A war of words has erupted between hedge fund manager Crispin Odey and gambling technology firm Playtech (PTEC) over its proposed 400p a share offer for Plus500 (PLUS:AIM).

Odey branded as ‘opportunistic’ Playtech’s offer for the trading platform and is refusing to back the deal.

Over the last 10 months Odey's hedge fund built its stake in the Haifa, Israel-headquartered firm from 12.9% to 25.5%, largely paying prices at or above the current offer price.

Playtech hit back claiming the deal represents good value to shareholders.

'We believe Odey Asset Management's arguments to be weak and not categorical,' the company said in an emailed statement.

'Our 400p a share offer remains compelling for Plus500 shareholders as it offers a clean cash exit at a significant premium to both the initial issue price and prevailing market value prior to our proposed offer.

'Playtech intends to address the challenges Plus500 faces as a result of its rapid expansion and regulatory failings.'

Now a battle is on the cards to see if Odey can persuade other shareholders to block the deal or attract a better offer.

PLUS500 (DI)1 - Comparison Line Chart (Rebased to first)

‘We believe 400p per Plus500 share to be an opportunistic bid exploiting current regulatory issues and risks,’ Odey Asset Management says in a statement.

‘In our view, 400p materially undervalues Plus500 and we do not intend to vote in favour of the cash acquisition of Plus500 at this price.’

Traders are unconvinced Odey will be able to secure a better deal, with Plus500 shares little changed at 372p.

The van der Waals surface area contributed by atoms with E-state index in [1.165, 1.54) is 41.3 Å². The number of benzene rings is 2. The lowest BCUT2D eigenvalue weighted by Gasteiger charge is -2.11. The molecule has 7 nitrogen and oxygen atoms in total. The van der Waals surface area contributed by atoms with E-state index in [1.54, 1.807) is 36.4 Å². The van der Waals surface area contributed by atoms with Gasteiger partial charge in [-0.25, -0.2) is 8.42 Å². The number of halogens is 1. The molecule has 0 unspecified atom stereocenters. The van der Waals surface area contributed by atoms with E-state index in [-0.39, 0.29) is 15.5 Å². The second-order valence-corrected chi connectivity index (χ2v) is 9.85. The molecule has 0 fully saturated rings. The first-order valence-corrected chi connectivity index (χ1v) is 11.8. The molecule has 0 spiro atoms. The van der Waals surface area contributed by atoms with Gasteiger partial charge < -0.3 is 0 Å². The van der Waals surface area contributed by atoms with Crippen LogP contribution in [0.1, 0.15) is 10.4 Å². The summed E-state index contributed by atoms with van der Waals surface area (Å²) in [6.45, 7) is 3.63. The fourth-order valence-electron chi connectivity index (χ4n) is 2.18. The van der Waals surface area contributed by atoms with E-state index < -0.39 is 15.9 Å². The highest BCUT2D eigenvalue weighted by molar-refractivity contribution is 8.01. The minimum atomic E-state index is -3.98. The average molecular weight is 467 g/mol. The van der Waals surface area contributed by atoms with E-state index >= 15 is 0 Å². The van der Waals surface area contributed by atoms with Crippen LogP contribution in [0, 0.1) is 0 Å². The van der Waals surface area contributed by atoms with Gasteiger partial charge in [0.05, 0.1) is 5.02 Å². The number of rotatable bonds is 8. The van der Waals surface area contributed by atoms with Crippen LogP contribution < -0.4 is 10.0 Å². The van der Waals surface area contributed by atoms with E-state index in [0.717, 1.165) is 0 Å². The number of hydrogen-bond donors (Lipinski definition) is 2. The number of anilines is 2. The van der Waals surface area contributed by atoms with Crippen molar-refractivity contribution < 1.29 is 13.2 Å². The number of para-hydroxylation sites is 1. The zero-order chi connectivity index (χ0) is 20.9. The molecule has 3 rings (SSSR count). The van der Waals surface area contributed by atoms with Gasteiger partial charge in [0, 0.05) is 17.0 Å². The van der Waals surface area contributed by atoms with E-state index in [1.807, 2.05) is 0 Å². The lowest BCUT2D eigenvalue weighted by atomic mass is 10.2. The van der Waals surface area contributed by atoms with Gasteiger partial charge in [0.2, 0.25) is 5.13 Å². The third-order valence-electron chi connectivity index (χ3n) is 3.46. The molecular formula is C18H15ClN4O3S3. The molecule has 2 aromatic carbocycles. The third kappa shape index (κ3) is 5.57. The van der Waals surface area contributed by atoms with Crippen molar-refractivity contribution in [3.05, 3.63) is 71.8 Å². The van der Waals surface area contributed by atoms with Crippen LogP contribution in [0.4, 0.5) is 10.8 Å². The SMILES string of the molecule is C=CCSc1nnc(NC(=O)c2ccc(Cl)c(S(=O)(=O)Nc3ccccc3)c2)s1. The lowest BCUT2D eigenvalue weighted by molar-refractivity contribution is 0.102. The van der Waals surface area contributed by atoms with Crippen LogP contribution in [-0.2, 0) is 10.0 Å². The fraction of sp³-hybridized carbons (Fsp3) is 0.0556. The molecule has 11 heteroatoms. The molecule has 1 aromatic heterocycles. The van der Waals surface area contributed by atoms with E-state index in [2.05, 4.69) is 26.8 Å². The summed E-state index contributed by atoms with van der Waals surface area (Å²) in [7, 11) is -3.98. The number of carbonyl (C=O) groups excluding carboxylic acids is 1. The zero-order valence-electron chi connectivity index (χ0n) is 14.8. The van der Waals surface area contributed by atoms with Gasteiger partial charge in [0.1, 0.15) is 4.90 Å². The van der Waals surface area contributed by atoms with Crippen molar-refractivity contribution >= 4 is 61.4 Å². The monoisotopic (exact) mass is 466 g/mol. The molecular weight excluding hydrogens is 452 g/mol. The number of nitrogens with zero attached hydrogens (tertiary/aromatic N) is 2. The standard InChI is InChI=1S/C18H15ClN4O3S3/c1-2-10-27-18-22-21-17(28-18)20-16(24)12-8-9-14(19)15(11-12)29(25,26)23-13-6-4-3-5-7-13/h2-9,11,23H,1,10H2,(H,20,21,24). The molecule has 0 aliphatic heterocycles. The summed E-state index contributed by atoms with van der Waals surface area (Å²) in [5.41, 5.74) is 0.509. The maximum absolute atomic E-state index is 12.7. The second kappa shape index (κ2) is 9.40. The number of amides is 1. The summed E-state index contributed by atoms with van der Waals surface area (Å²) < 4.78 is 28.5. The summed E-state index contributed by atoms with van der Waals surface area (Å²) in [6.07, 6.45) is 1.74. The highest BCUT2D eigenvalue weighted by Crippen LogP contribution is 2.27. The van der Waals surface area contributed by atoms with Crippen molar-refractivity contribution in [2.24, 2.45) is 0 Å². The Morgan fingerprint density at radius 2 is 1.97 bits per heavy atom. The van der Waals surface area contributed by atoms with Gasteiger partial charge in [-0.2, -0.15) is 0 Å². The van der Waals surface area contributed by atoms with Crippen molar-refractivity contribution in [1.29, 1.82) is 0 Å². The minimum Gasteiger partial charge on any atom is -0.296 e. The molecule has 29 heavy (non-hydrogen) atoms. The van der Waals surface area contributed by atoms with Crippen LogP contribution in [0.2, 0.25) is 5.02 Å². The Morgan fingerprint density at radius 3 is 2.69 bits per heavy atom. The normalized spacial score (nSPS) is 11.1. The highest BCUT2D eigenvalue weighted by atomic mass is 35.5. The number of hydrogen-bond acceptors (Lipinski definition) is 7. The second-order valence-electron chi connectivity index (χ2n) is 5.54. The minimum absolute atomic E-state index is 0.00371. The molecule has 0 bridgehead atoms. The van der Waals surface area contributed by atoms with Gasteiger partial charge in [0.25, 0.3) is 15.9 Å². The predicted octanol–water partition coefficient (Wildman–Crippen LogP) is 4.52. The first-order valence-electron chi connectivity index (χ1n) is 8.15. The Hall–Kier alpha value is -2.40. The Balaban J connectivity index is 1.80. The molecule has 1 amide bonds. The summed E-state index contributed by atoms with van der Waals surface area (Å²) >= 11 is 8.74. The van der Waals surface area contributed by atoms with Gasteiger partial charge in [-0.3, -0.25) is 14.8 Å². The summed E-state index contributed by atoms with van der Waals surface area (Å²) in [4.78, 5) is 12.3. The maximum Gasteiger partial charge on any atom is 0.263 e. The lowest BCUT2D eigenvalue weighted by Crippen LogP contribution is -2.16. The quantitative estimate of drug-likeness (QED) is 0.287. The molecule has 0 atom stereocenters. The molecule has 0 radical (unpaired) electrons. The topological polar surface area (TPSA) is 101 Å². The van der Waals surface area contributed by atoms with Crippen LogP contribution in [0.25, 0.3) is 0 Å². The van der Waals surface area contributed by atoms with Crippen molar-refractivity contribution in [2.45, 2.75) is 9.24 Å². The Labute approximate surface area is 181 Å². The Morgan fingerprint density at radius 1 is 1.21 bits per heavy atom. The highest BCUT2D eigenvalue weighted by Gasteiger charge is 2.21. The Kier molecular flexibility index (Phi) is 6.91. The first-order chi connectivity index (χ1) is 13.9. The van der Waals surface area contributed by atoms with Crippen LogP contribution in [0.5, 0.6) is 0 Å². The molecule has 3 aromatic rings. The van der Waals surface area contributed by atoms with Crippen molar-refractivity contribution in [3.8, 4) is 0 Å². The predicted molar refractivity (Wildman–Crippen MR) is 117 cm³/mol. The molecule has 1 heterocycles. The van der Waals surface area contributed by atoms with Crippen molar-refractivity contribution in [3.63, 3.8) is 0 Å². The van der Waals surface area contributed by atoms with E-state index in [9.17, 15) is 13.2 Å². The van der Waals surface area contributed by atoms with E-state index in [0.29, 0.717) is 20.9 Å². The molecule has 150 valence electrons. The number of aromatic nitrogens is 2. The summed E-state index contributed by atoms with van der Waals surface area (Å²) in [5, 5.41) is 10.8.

Plus500 co-founder Alan Gonen said as recently as December he believed the business to be worth $1-2 billion (£648 million-£1.3 billion), which translates to 564p-£11.28 per share, as previously reported in Shares.

That was before the trading platform revealed it needed to implement more onerous compliance checks on new and existing clients.

In an interview with Israeli business website Globes Gonen said his goal was to build Plus500 ‘into a much bigger company’.

‘Let’s assume that I sell Plus500 and start a new company. I’ll have to spend four to five years, and maybe I’ll be able to bring its value up to $20-40 million, and if I own half its capital, I’ll get $10 million to $20 million.

‘On the other hand, If I spend all my time at Plus500 – I still own 17% of it – and within five years I bring it to a value of $1 billion or £2 billion, which is quite realistic, I will earn almost $200 million.

‘I’d have to be stupid not to choose that option.’

Shares in the controversial contracts-for-difference provider slumped 36% on 18 May when it said it was facing regulatory issues in its UK-regulated subsidiary, paving the way for Playtech’s bid on 1 June.

Issue Date: 04 Jun 2015